Proper data storage and data-loss-prevention policies are lacking among small businesses when compared to larger companies, with potentially disastrous results.
Data storage and security continue to be a stumbling block among small and midsize businesses, according to an independent survey with Ipsos Reid and commissioned by document and data destruction services specialist Shred-it. The survey found 35 percent of small-business owners do not have a known or understood protocol in place for storing and disposing of confidential data, although that was a 1 percent improvement from the 2011 survey.
The report also underscored the disconnect between top-level corporate executives, commonly referred to as the C-suite: 95 percent of C-suite respondents are aware of the legal requirements of storing, keeping and disposing of confidential data, 18 percent higher than the percentage of small-business owners (77 percent). Moreover, 28 percent of small-business owners never train their staffs on the company's information procedures and protocols, while 27 percent of C-suite respondents said they trained their staffs twice a year.
Half of small-business respondents do not have secure, locked consoles to house sensitive materials and, instead, use in-office shredding versus a professional shredding service, compared with C-suite respondents, 47 percent of which have both locked consoles and use a professional shredding service to shred sensitive documents.
Surprisingly, a majority of small businesses (51 percent) appear unaware of the risks data loss poses to their companies, saying lost or stolen data would not seriously impact their businesses. On the C-suite level, 33 percent of survey respondents said lost or stolen data would greatly damage the credibility of their company and have a severe financial impact. Forty-six percent of small-business respondents said they do not have anyone directly responsible for mitigating risks, while 61 percent of C-suite respondents said they have a management-level employee handling security concerns.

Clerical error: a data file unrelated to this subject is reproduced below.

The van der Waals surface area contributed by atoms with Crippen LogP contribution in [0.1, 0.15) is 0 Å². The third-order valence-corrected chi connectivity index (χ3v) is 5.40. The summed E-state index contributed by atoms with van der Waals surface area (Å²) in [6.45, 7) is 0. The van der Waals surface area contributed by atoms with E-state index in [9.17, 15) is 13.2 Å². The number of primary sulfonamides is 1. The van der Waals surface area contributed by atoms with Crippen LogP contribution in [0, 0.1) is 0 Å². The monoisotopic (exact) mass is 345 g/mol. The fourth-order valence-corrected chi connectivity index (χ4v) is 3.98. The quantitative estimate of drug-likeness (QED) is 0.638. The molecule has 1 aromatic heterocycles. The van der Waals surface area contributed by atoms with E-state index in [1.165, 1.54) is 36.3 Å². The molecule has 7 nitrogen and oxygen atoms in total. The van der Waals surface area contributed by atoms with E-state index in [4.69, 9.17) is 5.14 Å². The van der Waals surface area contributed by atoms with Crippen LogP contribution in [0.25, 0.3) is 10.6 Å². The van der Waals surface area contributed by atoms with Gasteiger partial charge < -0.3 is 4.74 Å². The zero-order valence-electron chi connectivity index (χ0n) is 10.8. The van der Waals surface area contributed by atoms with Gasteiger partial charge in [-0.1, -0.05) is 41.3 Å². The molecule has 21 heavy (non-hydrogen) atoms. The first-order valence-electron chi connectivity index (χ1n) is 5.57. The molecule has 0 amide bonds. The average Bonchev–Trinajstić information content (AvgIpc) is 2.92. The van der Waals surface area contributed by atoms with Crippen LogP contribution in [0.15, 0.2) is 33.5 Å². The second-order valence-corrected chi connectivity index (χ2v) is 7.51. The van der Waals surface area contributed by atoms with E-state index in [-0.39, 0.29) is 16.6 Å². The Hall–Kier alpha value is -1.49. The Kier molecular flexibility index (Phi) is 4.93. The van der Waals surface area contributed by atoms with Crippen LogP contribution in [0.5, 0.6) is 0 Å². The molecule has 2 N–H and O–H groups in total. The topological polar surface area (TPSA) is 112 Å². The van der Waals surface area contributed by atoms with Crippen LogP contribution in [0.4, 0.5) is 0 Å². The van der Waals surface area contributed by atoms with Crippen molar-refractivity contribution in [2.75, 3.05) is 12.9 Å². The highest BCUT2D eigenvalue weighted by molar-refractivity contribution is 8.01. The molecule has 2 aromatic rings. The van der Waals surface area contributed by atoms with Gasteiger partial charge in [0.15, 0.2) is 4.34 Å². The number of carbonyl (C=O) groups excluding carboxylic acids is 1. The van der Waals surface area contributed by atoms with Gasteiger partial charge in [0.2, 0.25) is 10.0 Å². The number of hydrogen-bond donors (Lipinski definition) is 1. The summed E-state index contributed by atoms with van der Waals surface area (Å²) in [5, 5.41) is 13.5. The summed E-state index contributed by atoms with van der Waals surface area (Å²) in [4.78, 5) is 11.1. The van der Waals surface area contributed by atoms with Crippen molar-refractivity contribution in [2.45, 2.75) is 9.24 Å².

"Security breaches within small businesses are on the rise as more small-business owners continue to become technologically savvy and use computerized systems and digital records to track their customer and financial information," Mike Skidmore, privacy and security officer at Shred-it, said in prepared remarks. "One year after [the release of] Shred-it's 2011 Information Security Tracker, it is unsettling to see that despite being aware of the legal requirements and protocols for securely destroying confidential materials, unlike C-suite executives at larger companies, small-business owners are still not using that knowledge to proactively prevent and mitigate risk. As small companies evolve as a business, so must their information security measures."
According to identity-theft specialist John Sileo, small businesses' data breaches cause nearly 80 percent of them to go bankrupt or suffer severe financial losses within two years of the breach. Additional research from the Ponemon Institute and CyberFactors projected that losses for larger businesses could reach into the hundreds of millions, depending on the type of business and information lost.